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| 1 minute read

New SEC Cyber Rules Passed

At the July 26, 2023, Securities and Exchange Commission open meeting, the SEC commissioners voted to adopt the SEC's proposed cybersecurity rules that will affect both the annual SEC reports and supplemental disclosures. Obviously these rules could have a huge impact of publicly traded companies and other companies regulated by the SEC. Curiously, these written rules are not yet available. However, the content of the public meeting does provide us with some insight:

  • Effective Dates: These new rules will apply to annual reports beginning on December 15, 2023. Material incidents occurring after December 18, 2023, will be covered by the new, enhanced notice requirements.
  • Board Expertise: The rules require disclosure of the relevant expertise of any members of management or committees who assess and manage the company's cyber risks. This is a requirement that companies should closely scrutinize, as there may be later consequences.
  • Disclosure Timing: Cyber events (such as breaches) must be disclosed four business days from the time that a breach is determined to be "material." It bears emphasis that this requirement is different from a deadline of four days from learning of the breach. This "materiality" inquiry will provide welcome flexibility to companies responding to these destabilizing cyber events.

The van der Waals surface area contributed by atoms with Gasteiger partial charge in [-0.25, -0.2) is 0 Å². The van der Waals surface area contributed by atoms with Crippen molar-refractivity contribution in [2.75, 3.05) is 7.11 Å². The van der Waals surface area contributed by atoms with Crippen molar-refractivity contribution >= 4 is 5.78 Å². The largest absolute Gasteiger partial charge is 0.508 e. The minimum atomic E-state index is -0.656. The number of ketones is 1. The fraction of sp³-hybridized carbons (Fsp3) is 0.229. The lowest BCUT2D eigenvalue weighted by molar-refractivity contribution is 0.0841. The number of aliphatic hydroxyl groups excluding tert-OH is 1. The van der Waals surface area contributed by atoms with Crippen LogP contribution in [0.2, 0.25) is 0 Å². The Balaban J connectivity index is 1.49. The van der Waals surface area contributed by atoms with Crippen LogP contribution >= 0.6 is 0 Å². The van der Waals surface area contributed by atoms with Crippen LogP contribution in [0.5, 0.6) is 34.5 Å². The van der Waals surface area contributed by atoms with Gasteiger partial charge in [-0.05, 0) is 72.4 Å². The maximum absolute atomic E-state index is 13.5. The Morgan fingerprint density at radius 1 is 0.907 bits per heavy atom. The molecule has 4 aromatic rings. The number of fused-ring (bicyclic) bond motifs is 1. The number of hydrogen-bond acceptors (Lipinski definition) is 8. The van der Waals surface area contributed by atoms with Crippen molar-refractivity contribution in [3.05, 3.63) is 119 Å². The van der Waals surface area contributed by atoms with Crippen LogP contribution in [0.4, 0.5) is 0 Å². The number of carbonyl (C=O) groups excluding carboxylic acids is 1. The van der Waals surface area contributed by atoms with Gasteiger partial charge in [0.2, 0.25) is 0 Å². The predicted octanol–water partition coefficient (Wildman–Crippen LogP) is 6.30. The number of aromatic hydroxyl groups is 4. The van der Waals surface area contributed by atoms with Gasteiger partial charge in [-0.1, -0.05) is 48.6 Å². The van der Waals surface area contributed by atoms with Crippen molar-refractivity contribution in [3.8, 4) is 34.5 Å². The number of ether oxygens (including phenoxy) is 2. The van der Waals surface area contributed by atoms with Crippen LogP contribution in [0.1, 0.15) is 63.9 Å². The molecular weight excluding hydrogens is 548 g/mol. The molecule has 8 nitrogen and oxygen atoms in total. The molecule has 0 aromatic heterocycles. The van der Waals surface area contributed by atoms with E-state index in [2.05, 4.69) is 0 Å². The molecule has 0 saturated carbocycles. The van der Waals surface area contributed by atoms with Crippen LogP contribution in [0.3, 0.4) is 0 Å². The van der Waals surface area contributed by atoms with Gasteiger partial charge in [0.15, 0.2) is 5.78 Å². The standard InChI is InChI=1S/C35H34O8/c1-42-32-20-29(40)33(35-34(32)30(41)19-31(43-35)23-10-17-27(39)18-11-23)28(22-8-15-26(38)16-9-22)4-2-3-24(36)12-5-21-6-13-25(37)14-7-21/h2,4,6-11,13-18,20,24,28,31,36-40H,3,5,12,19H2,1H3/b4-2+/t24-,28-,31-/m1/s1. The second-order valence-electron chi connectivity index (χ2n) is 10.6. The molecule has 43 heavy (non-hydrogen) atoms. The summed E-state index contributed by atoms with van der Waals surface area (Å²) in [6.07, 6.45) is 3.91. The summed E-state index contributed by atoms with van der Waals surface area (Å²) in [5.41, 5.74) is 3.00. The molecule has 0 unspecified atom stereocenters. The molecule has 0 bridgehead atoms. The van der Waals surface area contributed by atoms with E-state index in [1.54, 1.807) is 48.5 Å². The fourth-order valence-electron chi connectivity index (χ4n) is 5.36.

• Disclosure Content: Regulated companies are required to disclose the material aspects of the nature, scope and timing of the incident, as well as the incident's material impact or reasonably likely material impact.
  • Permitted Delays: If the U.S. Attorney General determines that disclosure poses a substantial risk to national security or public safety, and notifies the SEC, disclosure delays of up to 120 days can be triggered. These comprise what appear to be an automatic 30-day delay and then possible additional delays of 30 and 60 days. Those permitted delays appear to be automatic, while additional delays beyond those 120 days may be granted. As noted by Brian Levine of EY Parthenon, this mechanism would appear to incentivize law enforcement cooperation.

All in all, these are interesting developments. I will write more when the written rules are available.


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